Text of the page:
Last Saturday everyone’s favorite groundhog in Pennsylvania did not see his shadow, which means that winter is ending early this year. Spring is an especially notable time on campus because the religious people with megaphones come out of hibernation to harass students into the arms of Jesus.
This year I think that we are going to need to be extra prepared for their wrath and angry posters because great things are finally happening to their least favorite community.
Gay people are getting rights!
President Obama became the only president ever to address LGBTQ issues in his inaugural address with his now famous quote, “Our journey is not complete until our gay brothers and sisters are treated like anyone else under the law, for if we are truly created equal, then surely the love we commit to one another must be equal, as well.”
This probably seems like old news by now, but the statement is a very important one that I believe will set the tone for the next four years. It certainly proved to set a progressive tone for the last few weeks. We are already making huge strides toward equality both socially and legally, and I expect that we will see a lot more progress in the near future.
It seems that President Obama is really serious about this whole equality business too, because one of the first things that he did during his second term was vow to include same sex-couples in his proposal for addressing immigration reform.
Currently, foreign-born same-sex partners of Americans are not eligible for green cards, even if the couple is legally married at the state level. This means that many of the same people who fought for equal marriage rights in their home states are forced to leave the country to be with their partner anyway. Should the President succeed in changing this discriminatory system, same-sex couples would be treated just like any other married couple when it comes to immigration.
The more the marry-er!
But it’s not just adults that are reaping the benefits of LGBTQ progress. The Boy Scouts are debating repealing their institutional ban on openly gay members and troop leaders. The organization came out with a statement last week saying that they are “actively considering” ending the ban, after more than 1 million people signed various petitions on Change.org demanding that the Boy Scouts be inclusive to the gay community.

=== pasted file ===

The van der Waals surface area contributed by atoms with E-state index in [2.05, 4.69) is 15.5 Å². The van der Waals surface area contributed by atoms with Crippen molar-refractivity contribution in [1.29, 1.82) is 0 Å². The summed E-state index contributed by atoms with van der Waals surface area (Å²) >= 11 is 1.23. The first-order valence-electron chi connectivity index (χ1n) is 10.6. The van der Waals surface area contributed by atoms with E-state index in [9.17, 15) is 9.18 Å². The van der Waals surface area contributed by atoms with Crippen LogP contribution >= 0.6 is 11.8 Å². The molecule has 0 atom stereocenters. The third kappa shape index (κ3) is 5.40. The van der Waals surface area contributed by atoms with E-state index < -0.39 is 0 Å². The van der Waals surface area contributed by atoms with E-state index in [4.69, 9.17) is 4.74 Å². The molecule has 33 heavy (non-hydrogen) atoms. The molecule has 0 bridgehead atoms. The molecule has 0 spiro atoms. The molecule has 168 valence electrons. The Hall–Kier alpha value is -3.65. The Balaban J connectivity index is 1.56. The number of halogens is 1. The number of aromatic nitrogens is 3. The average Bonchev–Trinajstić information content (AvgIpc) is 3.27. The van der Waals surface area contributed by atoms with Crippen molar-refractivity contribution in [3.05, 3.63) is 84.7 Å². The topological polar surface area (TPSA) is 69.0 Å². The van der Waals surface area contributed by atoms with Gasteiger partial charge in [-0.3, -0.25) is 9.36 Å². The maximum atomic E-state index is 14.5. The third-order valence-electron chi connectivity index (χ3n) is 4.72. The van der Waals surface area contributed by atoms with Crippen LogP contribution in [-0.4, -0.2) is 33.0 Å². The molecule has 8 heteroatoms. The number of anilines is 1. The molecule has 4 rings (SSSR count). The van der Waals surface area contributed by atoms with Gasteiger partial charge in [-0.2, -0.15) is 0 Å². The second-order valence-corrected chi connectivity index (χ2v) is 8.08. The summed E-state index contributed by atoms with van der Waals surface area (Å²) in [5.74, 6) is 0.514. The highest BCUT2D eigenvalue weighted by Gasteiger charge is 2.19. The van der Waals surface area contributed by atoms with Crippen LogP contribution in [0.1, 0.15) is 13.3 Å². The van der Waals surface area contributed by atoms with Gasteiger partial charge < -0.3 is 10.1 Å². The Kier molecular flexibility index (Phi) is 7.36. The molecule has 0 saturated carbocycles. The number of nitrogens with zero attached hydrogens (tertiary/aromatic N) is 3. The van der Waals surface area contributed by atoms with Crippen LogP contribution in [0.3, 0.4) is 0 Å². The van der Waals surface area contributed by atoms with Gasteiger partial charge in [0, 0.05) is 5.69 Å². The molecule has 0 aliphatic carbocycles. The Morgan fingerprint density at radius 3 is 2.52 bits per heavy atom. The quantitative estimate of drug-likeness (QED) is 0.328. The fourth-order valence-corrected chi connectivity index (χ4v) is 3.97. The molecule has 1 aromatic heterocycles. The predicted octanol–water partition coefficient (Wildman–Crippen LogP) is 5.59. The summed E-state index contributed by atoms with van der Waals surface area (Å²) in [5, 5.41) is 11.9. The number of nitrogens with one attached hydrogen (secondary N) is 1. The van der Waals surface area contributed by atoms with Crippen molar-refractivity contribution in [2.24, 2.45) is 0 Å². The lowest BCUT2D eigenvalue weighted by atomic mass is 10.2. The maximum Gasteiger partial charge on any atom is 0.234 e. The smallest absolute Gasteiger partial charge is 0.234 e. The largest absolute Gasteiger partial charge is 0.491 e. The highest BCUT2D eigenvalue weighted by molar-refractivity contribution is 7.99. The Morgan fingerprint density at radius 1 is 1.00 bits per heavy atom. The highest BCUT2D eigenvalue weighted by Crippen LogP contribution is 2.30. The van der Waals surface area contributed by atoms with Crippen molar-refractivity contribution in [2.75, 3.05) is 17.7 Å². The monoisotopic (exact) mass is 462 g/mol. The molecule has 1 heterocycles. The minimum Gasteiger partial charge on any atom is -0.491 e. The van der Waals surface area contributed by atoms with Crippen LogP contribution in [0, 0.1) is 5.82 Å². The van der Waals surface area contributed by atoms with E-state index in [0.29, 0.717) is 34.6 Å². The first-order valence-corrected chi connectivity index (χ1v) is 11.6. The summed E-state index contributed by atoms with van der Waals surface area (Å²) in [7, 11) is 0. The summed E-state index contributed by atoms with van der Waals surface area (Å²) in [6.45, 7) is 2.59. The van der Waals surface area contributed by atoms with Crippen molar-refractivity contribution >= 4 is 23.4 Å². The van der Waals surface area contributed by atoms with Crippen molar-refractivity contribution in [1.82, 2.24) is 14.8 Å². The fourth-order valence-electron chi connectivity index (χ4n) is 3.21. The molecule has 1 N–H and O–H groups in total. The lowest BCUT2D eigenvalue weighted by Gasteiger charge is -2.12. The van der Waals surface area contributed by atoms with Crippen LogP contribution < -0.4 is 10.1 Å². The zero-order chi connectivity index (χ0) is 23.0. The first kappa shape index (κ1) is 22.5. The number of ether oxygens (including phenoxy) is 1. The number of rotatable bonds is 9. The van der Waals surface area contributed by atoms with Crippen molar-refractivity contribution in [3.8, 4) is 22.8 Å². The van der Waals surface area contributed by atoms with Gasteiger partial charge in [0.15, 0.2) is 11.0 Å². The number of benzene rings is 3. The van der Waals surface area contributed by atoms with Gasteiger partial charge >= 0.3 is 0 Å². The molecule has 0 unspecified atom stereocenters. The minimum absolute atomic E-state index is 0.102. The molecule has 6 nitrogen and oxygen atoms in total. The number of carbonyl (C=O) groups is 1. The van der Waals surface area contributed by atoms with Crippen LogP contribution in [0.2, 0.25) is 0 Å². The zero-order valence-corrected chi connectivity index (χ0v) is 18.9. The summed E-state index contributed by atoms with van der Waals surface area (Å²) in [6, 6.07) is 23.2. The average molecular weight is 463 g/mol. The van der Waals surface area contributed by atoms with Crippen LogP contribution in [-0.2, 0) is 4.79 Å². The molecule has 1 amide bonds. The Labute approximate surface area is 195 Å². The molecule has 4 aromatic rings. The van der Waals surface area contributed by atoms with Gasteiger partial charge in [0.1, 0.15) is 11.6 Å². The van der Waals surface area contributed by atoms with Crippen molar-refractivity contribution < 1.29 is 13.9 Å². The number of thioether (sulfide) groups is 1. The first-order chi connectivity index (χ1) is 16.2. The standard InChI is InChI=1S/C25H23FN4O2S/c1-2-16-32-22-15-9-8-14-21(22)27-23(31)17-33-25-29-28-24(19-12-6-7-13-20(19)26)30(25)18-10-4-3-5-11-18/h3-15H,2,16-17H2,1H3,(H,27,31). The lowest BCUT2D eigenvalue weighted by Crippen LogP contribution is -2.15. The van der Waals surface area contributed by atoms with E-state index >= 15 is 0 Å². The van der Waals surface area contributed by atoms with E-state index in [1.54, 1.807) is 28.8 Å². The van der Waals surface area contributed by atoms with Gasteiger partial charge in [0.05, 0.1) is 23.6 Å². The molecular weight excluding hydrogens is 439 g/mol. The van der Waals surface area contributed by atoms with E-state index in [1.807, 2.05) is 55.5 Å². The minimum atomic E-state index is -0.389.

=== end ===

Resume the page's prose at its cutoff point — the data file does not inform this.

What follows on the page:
Here’s to hoping that one day soon no child will be denied the right to learn how to tie knots based on his sexual orientation.
Exciting things are happening closer to home as well in the form of a certain same-sex union bill. Colorado’s Senate Bill 11 has already passed through the senate committee and is inching closer to becoming law — legalizing same-sex unions in Colorado. The bill is expected to continue all of the way to Governor Hickenlooper’s desk due to overwhelming support from Democrats. The governor himself has been openly in favor of its passing.
SB-11 will gave same-sex couples many of the same legal rights that heterosexual married couples already enjoy; especially when it comes to medical issues and the right to adopt children together.
With all of this great news it might be easy to forget that we still have a lot of ground to cover before the journey to equality for our gay brothers and sisters truly is complete. There are still many legal obstacles that discriminate against same-sex couples across the country.
Openly gay children still are still bullied in school. Civil unions are still not marriage. Transgender, queer, and bisexual individuals especially still face a staggering amount of discrimination. Additionally, all of the issues that I mention in this article still need our support to become a reality at all.
Even so, we are undeniably on the right path for LGBTQ equality. This spring when your peaceful walk across the plaza is disrupted by a hateful old guy yelling about how god will strike us down for supporting gay rights, you can feel a little safer. If civil unions in Colorado really do cause the apocalypse, we will have more Boy Scouts to teach us about survival skills.